DIY inexpensive Double elastic joint.
Here is a little DIY Double elastic joint, intended to be used with small motors (I used it for my home-made cnc mill, which has low-power step motors saved from an old slide projector).
This kind of joint act like a 2-stages cardan joint, which tolerate all misalignment of the 2 axes: angle error, parallel shift and overall length.
Here Plexiglas® pieces and plastic screws were used, in order to keep it light and because I already had this material off-the-shelf (so, really inexpensive).
The joint is composed by a series of 3 Plexiglas pieces, separated by some sheets of elastic material (here was Teflon®, for the same reasons than the Plexiglas); in this way every piece can move respected to the others.
This Instructable is for a 5mm axis Motor, turning a M5 screw (the well-known 'screw-and-nut' mechanism).
Notice: To do this double joint, only 'old style' tools were used: no Laser cutter nor 3D printer (too long for me to create the models and to find such machines near me).
So, you will need:
* Some Plexiglas (or other lightweight material), thick enough to cut off some 10mm thick pieces;
* Some flexible plastic sheets (I used Teflon);
* 2 M4x15 plastic Bolt-and-nut with washers;
* 4 M4 plastic screws (short – you can cut some other M4x15 screws…);
* Threading tools for M4 holes - of course, you can use screws of a different size, and you just need the threading tools of the same size;
* a long M5 screw (I used an Headless M5 x 100mm one), useful as an aligning tool;
* Saw, files, drill, to shape and pierce the Plexiglas;
* Scissors (and punching tool, if you have) to cut and pierce the flexible sheet;
* Screwdriver and suitable tools for screws and bolt-and-nuts.
Step 1: The Central Piece.
Cut a Plexiglas bloc of about 10x10x40mm, and than pierce with 3 aligned holes:
* the central one is 5mm diameter (for the centering tool - see later)
* the outer two are 4mm diameter (for the M4x15mm plastic bolt-and-nuts).
The 3 holes are about 12mm spaced;
the overall dimensions are not critical, but the distance between the holes must be the same for the 3 Plexiglas pieces, for mounting reasons.
Step 2: The Two End Pieces.
At the beginning they are just like the central piece, with just a difference: the 2 outer holes are 3,2 mm diameter because later they will be threaded as M4.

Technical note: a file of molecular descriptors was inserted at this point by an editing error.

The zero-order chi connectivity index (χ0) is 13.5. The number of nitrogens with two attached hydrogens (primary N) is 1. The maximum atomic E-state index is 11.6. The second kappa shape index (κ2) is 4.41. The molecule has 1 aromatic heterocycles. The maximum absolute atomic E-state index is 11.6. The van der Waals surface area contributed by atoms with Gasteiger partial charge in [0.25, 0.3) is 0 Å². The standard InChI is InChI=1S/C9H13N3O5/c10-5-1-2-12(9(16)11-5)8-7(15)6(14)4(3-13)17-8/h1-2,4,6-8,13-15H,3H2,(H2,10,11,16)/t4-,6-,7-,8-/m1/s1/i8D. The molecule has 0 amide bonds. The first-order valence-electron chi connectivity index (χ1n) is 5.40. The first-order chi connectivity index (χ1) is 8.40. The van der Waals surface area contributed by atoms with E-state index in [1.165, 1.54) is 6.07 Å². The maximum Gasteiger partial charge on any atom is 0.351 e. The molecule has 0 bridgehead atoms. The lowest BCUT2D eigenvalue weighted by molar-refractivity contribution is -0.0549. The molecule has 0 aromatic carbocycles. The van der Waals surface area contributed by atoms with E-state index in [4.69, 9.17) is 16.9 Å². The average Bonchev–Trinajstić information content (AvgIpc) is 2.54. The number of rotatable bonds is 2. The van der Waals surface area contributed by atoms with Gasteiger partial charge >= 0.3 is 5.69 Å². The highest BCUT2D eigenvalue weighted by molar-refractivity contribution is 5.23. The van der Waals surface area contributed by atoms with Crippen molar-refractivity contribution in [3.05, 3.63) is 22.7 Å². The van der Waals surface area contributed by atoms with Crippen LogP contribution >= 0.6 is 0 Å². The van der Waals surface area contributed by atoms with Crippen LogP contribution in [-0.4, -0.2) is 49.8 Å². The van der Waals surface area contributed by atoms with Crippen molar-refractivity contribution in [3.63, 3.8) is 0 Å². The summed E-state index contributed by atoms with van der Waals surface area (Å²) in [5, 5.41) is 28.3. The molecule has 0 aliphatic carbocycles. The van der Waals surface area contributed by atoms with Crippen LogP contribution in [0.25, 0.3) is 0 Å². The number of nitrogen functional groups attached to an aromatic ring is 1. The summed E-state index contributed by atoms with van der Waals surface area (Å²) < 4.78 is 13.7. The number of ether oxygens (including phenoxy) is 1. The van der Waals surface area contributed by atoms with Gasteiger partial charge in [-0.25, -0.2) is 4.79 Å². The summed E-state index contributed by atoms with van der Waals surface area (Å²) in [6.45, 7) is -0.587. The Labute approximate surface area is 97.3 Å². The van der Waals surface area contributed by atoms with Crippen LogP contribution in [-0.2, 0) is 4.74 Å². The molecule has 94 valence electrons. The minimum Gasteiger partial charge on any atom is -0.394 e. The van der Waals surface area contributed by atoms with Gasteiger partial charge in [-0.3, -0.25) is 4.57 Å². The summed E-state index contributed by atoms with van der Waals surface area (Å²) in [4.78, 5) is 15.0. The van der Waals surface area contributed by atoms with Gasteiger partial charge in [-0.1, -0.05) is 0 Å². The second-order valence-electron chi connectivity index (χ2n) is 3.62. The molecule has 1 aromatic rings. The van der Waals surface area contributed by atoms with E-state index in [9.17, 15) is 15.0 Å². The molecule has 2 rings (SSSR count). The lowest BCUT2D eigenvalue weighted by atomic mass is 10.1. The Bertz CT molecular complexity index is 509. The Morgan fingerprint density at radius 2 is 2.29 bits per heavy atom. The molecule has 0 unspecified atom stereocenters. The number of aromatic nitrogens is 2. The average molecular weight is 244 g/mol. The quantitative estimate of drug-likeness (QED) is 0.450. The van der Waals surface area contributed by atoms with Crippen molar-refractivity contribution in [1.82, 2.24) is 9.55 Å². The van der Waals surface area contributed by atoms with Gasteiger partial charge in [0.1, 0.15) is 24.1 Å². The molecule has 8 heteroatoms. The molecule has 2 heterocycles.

morning-after edit: one of the 2 pieces has the central hole threaded as M5, because it will be fixed to a long screw of the same size (see later on).
With saw and file, cut in a ‘T’ shape the two end pieces, as in the picture (please forget the plastic sheet, for the moment);
Thread to M4 the outer holes (so, 4 threaded holes totally).
Step 4: Flexible Sheets.
Cut two 40x40mm (roughly) pieces in the flexible sheet;
(I used 4 pieces, fixed 2 by 2 in sandwich, because my Teflon sheet was too thin).
Pierce every flexible piece with 5 holes of about 5mm diameter, like in the picture; by the way, the distance between the central hole and each outer hole is 12mm, the same as on the Plexiglas pieces.
Step 5: Mounting the Joint
During all this assembling work, You can use a M5
screw (a long one, I used a 10cm one) to keep all the pieces aligned.
* fix one outer T-shaped Plexi with one flexible sheet, using two short M4 plastic screws;
* place this composed piece on the centering tool, just like a barbecue skewer (see 1st picture). If one of the two T-shaped Plexi has the central hole threaded, it's maybe easier to place this Plexi first (the other one will be placed at last).
* place the central Plexi piece on the centering tool; prepare the two M4x15 screws inserted, but without the nuts for the moment (see 2nd picture);
* prepare the second flexible sheet fixed on the other outer T-shaped Plexi (here again use two short M4 screws);
* place this last composed piece on the centering tool; fix its flexible sheet to the central Plexi with the 2 plastic nuts (see 3rd picture). Tighten the two bolt+nuts;
* remove the centering tool;
Step 6: Rapid Test...
Every piece can move slightly respect to the others: flex, push, pull, parallel shift…)
Step 7: The Joint in Its Final Place (exemple)
Here for the final use; in this case:
* on the right is a Stepper motor with a 5mm axe (fixed only by insertion! I was lucky…);
* on the left is a 50cm long, M5 screw: to fix it, I had to thread as M5 the corresponding T-shaped Plexi.